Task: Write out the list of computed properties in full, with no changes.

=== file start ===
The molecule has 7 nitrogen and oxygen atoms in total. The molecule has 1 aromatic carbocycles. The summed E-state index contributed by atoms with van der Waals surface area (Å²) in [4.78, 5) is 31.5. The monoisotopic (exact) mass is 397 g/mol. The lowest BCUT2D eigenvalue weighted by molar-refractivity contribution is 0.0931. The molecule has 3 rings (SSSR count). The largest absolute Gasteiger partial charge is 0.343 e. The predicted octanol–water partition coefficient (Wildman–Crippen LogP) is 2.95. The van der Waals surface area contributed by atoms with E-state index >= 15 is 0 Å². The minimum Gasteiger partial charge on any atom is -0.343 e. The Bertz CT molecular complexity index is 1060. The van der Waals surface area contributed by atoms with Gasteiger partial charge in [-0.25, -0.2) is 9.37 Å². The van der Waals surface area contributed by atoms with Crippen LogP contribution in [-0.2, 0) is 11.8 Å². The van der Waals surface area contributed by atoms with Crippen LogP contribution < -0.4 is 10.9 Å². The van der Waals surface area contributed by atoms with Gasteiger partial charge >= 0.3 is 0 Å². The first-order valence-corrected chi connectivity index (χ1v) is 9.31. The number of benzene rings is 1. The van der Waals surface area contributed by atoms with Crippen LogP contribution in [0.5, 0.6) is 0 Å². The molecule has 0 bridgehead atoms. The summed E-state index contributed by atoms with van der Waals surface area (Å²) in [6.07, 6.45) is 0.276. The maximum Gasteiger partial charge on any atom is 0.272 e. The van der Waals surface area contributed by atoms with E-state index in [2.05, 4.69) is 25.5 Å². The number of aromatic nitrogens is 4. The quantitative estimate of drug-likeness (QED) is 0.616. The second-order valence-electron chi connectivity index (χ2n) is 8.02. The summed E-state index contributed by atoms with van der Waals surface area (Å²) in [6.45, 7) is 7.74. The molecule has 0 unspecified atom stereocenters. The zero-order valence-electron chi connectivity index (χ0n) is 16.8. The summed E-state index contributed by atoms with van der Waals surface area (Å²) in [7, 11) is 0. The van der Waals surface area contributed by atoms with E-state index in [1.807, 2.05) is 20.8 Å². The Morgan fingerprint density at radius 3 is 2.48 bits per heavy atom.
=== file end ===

The molecule has 7 nitrogen and oxygen atoms in total. The molecule has 1 aromatic carbocycles. The summed E-state index contributed by atoms with van der Waals surface area (Å²) in [4.78, 5) is 31.5. The monoisotopic (exact) mass is 397 g/mol. The lowest BCUT2D eigenvalue weighted by molar-refractivity contribution is 0.0931. The molecule has 3 rings (SSSR count). The largest absolute Gasteiger partial charge is 0.343 e. The predicted octanol–water partition coefficient (Wildman–Crippen LogP) is 2.95. The van der Waals surface area contributed by atoms with E-state index >= 15 is 0 Å². The minimum Gasteiger partial charge on any atom is -0.343 e. The Bertz CT molecular complexity index is 1060. The van der Waals surface area contributed by atoms with Gasteiger partial charge in [-0.25, -0.2) is 9.37 Å². The van der Waals surface area contributed by atoms with Crippen LogP contribution in [-0.2, 0) is 11.8 Å². The van der Waals surface area contributed by atoms with Crippen LogP contribution < -0.4 is 10.9 Å². The van der Waals surface area contributed by atoms with Gasteiger partial charge >= 0.3 is 0 Å². The first-order valence-corrected chi connectivity index (χ1v) is 9.31. The number of benzene rings is 1. The van der Waals surface area contributed by atoms with Crippen LogP contribution in [0.5, 0.6) is 0 Å². The molecule has 0 bridgehead atoms. The summed E-state index contributed by atoms with van der Waals surface area (Å²) in [6.07, 6.45) is 0.276. The maximum Gasteiger partial charge on any atom is 0.272 e. The van der Waals surface area contributed by atoms with E-state index in [2.05, 4.69) is 25.5 Å². The number of aromatic nitrogens is 4. The quantitative estimate of drug-likeness (QED) is 0.616. The second-order valence-electron chi connectivity index (χ2n) is 8.02. The summed E-state index contributed by atoms with van der Waals surface area (Å²) in [6.45, 7) is 7.74. The molecule has 0 unspecified atom stereocenters. The zero-order valence-electron chi connectivity index (χ0n) is 16.8. The summed E-state index contributed by atoms with van der Waals surface area (Å²) in [7, 11) is 0. The van der Waals surface area contributed by atoms with E-state index in [1.807, 2.05) is 20.8 Å². The Morgan fingerprint density at radius 3 is 2.48 bits per heavy atom.